The further adventures of Anne brown
Anne describes her recent visit to Marrakech
"Marrakech", in the centre of Morocco, sounded like a warm place to spend a few days before Christmas.... so I packed my bag !!!
Arrived at Gatwick early, in case I had to help with snow clearance, but runway was clear, so I sat to wait for flight, and fell into conservation with a young man, who was also flying at the same time, in the same plane, and going with the same travel company, to the same hotel (as were four others, whom I had yet to meet).
First meal on plane, yesterday's bread roll (no butter), tea (no milk), cold pasta and curried chicken, tasty yoghurt and two almond cakes Well it got better the more I ate. Hotel and bed by 2am.
Breakfast 8 am, buffet I tried what looked like Danish pastries, but they were hard and dry so I settled for figs with yoghurt, a roll and butter and several cups of coffee.
A guide then took us away from the wide, palm lined streets to the centre of the 'Pink City'. Here the streets were narrow, to cut out the direct rays of the summer sun. and painted the traditional pink colour. We visited a traditional souk, which had been the home of a wealthy trader and now converted to three storey holiday rooms with a communal dining room, surrounding a small pool and garden, all behind a small street door. Then to the Bahia Palace. After picking and eating oranges from the garden we saw many painted cedar ceilings, ancient carpets and a pottery rat trap. I tasted a roasted cork nut (cross between roast chestnut and cork) I learnt that until 1999 it was legal to have up to 4 wives and 28 concubines..if you could afford it. Being a concubine was a great honour as by the time you were 20years old, and discarded for a younger model, you had made your family rich and could then marry a man of your choice. From the age of 8 French was the language used in schools (all free..even university). I wish I had brought my phrase book !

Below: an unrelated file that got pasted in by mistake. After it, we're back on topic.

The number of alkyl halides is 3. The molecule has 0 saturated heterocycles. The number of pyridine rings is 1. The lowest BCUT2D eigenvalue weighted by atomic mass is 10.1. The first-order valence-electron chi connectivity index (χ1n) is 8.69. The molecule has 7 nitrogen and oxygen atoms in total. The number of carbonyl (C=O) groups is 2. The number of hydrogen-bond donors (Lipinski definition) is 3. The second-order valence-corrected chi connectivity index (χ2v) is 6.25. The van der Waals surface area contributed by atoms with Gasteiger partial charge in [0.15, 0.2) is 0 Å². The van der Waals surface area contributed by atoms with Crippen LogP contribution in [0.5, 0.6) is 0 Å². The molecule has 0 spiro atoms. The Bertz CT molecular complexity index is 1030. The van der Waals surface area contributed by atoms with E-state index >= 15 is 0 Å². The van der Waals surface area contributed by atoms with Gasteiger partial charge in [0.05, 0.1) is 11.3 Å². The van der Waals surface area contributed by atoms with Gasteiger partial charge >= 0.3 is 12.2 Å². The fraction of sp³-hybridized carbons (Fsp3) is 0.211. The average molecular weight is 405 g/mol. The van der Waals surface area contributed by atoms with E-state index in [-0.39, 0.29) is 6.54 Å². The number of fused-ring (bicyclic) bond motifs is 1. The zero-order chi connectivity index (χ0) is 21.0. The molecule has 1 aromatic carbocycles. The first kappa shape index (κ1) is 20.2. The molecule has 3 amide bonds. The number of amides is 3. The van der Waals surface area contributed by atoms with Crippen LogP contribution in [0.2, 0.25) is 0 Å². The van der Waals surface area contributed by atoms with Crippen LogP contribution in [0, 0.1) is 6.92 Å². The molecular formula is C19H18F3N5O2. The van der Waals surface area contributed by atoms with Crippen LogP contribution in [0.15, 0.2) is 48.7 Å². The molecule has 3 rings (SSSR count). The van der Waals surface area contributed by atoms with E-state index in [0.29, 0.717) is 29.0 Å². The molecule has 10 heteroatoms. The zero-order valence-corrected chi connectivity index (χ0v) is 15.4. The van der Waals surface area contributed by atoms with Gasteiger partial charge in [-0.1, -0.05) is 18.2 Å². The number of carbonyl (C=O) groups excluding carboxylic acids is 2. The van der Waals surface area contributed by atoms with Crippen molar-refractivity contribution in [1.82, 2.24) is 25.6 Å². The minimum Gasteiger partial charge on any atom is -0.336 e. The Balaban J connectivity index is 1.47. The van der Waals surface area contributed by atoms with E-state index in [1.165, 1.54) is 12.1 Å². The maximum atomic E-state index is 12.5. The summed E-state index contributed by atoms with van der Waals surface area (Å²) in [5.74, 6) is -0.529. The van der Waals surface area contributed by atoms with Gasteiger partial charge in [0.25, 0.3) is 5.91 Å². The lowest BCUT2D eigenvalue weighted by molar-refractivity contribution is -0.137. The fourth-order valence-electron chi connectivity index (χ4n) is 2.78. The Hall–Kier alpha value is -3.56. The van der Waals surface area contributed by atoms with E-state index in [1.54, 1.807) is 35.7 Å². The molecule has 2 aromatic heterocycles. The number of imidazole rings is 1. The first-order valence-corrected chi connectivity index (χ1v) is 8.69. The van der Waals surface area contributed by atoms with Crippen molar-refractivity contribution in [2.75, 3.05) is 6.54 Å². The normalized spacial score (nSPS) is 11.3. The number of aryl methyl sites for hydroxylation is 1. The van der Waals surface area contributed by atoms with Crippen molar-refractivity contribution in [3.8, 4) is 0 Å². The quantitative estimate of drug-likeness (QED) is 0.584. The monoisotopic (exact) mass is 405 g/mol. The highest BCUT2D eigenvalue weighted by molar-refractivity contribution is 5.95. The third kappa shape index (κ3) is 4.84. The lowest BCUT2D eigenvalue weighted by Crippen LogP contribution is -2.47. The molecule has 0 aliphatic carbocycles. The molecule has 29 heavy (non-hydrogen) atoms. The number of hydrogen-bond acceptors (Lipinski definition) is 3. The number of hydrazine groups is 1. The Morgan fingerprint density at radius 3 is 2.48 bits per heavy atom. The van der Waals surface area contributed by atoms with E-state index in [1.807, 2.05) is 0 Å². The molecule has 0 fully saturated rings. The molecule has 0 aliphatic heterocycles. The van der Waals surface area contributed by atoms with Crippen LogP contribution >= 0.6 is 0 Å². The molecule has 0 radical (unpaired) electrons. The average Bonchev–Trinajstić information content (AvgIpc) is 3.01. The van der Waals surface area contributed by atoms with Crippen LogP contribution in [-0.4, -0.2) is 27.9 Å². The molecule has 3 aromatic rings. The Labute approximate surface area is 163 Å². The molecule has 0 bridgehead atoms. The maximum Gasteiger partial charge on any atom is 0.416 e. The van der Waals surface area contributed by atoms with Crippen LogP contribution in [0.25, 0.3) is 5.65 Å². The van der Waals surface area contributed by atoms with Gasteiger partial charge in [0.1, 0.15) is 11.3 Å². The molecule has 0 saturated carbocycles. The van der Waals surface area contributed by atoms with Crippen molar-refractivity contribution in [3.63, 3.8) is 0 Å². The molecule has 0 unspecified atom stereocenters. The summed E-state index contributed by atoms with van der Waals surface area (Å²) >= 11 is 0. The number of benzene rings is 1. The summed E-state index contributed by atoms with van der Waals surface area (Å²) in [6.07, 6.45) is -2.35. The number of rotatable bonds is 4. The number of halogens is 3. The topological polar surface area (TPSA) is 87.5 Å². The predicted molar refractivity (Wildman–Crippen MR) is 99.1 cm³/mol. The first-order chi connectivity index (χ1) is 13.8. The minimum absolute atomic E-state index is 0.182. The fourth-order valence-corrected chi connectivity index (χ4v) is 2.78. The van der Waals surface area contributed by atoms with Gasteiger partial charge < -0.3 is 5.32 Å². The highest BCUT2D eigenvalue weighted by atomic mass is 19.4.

Another walk through narrow streets, dodging a few cars, many motorbikes, donkey carts and lots of people. Big tubs of brown goo intrigued me...olive oil mixed with herbs, used as soap in public baths. Then another museum with low doors, old costumes and decorated chests, all in a beautiful palace, with green roof tiles which symbolised peace. Next the Djemma el-Fna Square. The surrounding buildings were everyday shops but the very large space in the middle sold everything from fresh orange juice to clothes. There were jugglers, colourful musicians, snake charmers(all insisted on money when you took their photos) and dentists. From the third floor cafe, while drinking mint tea (fresh mint in a glass of sweet tea) I could see the flat roof tops covered in sky TV aerials, palm trees in the distance and the outline of the Atlas mountains.
Then a meal to remember in the Moroccan restaurant, lamb and prunes, followed by delicious marzipan sweets. Accompanied by a two man band and a belly dancer (not sure how she stayed in her costume) The diner, whose chair collapsed, was not part of the floor show!
After breakfast of pancakes (made from flour and water), puffed wheat and yoghurt, back into the city to see the Medersa Ben Youssef, a 14th C college. The students lived one or two to a cell (sorry room) with enough space to cook their food and study. Lectures were in an ornate hall. All of which surrounded a pool, and a few palm and orange trees. Famous Yves St Laurent gardens next, no flowers, just cacti of all shapes and sizes, 20ft tall bamboos and water lilies in a blue pond. I saw it all in 10 mins. Lunch of some great bread (asked for butter..we English!) salad with grated spam (but not pork) on top, chicken with olives, beans, meatballs and marrow, followed by oranges. Group taken to a carpet warehouse and a pharmacy I did not buy, but enjoyed a free cup of tea. We saw the Minaret, which appears to tower over the city as no other buildings may be taller than a palm tree. Mobile phone masts are invisibly disguised as concrete palm trees!
Took myself off to an internet cafe..slight problem..key board was not qwerty..but Arabic ! And the pavements were so high I had to ask a passing lad if I could borrow his arm to get up off the road. It's a good job I like challenges. Then tea of chicken,fish,pasta,spaghetti, tomatoes topped with soft cheese and small almond pastries.